On 15–16 December 2014 the Lindt Chocolate Cafe on the ground floor of the Phillip Street frontage was the scene of the 2014 Sydney hostage crisis, when a lone gunman held staff and customers as hostages. The siege resulted in the death of two hostages, Tori Johnson and Katrina Dawson, and also the death of the gunman Man Haron Monis. After the siege, memorial flower bouquets filled nearby areas of Martin Place and many Sydneysiders came to Martin Place to mourn and reflect. Subsequent memorial services were held in the city at the nearby St Mary's Cathedral and St James' Church, and condolence books were set up in other Lindt cafes.
The APA Building occupies a site with a frontage of 37 metres (123 ft) to the south side of Martin Place. The block extends through from Elizabeth to Phillip Streets, has a frontage on these two streets of 17 metres (57 ft) and the main entry is located on the central axis of the Martin Place elevation. The building is limited by the 46 metres (150 ft) height limit in force at the time. It consists of twelve main floors, a lower ground floor and basement and a set back roof (12th) floor with an intermediate tower floor and lift motor room over.
The facade is polished red granite to the lower ground and ground levels with a combination of moulded and extruded glazed terra-cotta blocks to the exterior of the upper levels, including the roof (12th) floor and tower. The terra-cotta blocks are glazed in a light cream tone splattered with white and are supplemented at the roof parapet level with a triple row of deep green glazed terracotta bands. The terra cotta blocks were supplied by Wunderlich Limited and were chosen for their durability, permanence of colour and self cleaning character of material.
The external form of the building is dictated by the grid of 3 metres (9 ft 6 in). This is expressed externally as a truncated triangular pilaster, which runs in an unbroken line from an expressed balcony form at the level of the 2nd floor to the facade setback at the level of the 12th (or roof) floor. These pilasters continue in an abbreviated form against the face of the 12th floor setback, the overall effect being one of a major vertical emphasis and one of symmetry.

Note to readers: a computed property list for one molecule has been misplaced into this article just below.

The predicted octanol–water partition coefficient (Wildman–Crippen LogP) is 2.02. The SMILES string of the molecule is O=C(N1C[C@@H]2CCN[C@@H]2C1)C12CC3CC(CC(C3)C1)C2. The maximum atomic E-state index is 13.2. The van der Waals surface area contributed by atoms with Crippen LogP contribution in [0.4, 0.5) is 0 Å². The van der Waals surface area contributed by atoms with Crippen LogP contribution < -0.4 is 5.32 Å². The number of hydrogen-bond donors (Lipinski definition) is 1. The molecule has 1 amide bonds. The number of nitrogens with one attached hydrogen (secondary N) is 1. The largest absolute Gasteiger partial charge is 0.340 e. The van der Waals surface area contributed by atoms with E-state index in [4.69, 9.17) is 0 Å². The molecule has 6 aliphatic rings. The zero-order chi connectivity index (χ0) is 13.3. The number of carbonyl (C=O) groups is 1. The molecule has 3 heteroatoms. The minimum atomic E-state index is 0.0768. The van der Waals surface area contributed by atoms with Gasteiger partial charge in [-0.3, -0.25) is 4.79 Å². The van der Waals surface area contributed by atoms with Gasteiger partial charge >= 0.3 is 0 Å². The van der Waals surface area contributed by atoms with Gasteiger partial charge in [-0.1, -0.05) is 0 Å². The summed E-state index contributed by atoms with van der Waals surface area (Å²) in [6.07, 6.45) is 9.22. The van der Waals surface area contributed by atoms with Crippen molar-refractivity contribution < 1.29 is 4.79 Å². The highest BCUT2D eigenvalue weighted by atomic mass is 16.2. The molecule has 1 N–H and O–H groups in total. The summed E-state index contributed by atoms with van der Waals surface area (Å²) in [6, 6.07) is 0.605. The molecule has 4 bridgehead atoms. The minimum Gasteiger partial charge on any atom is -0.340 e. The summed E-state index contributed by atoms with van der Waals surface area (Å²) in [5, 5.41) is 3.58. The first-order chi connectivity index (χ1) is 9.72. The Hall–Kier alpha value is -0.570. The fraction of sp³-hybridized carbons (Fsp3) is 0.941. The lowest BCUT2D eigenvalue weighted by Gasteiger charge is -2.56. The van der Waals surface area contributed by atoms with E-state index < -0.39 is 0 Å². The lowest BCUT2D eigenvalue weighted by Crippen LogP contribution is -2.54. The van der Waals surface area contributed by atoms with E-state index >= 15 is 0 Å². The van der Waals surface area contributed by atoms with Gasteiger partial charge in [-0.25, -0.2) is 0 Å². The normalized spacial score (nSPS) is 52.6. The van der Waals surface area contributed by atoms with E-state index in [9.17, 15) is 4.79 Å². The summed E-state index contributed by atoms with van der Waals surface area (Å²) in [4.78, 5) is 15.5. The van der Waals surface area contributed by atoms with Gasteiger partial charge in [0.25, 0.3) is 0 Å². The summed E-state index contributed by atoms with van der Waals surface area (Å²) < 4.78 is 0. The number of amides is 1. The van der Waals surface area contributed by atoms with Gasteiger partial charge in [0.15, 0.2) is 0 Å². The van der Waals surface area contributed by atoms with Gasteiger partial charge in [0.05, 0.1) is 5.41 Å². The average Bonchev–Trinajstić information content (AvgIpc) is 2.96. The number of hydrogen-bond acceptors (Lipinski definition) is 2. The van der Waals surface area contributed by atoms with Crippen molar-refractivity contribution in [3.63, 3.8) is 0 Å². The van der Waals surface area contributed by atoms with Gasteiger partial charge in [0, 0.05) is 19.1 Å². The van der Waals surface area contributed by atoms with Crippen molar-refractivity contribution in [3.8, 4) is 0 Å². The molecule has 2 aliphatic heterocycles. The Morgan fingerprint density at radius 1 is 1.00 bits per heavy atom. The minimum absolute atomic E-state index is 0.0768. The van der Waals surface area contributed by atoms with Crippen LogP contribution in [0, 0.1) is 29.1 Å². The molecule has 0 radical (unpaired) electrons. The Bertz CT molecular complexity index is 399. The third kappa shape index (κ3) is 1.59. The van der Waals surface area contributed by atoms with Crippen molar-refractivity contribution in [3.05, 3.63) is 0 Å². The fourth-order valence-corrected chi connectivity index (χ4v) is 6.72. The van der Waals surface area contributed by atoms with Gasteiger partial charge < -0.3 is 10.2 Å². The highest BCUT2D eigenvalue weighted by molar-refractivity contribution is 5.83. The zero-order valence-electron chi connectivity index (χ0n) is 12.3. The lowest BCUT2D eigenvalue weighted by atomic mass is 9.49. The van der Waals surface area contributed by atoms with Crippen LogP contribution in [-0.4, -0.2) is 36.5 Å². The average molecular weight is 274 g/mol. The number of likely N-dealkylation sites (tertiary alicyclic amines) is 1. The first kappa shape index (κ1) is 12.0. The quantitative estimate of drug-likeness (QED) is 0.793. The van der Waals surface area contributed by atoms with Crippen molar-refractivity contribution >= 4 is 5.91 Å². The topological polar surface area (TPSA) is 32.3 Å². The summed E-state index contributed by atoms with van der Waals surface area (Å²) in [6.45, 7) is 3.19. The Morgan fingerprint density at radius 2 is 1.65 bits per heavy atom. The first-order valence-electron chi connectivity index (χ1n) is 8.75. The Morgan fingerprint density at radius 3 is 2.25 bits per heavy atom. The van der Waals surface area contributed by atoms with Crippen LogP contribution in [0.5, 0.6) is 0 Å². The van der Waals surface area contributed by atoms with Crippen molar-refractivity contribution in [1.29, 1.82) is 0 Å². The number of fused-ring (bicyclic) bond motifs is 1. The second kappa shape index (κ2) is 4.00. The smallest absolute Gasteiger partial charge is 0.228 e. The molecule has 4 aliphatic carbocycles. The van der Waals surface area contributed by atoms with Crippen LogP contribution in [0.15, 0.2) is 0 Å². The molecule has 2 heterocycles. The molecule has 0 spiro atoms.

The windows to the main office floors are of particular interest, being A. S. Spiers patent box frame types of Queensland Maple, which allow the sashes to be reversed for cleaning. Steel windows are used to the light well of the building, providing some measure of daylight to the toilets, main stair and rear office areas. The main entry is from Martin Place and is via a set of trachyte steps to a glass automatic entry doorset. The original timber entry doors of inlaid Queensland maple are in their original positions. The entry opening is surmounted by a cast bronze lintel bearing the inscription "No. 53" and has surface mounted letter to the granite over stating "APA Building".
The main entry foyer walls are of cream Botticcino marble with a skirting and architraves of dark green Verte Des Alpes marble. An imposing pair of green scagliola columns with original bronze-framed glass doors and top glazing flank each side of the foyer. The ceiling is of plaster with a heavily corbelled cornice and a domed recess for the central light. The original bronze lift doors, set into the south wall of the foyer, have been painted over. The main stair features treads, risers and landings of white marble, a handrail of Verte Des Alpes marble with solid balustrades of cream scaglioda and walls of cream scagiola.
The most significant aspect of the structural system utilised for the APA Building was the speed at which the steel and concrete composite system allowed the work to proceed. The use of bolted structural steel not only reduced the noise level of the process, considered a major problem at the time when riveting was still common, but allowed for the steel frame to be erected in a period of fifteen weeks. Equally impressive was the curing of the concrete which was poured at the rate of two floors in five working days.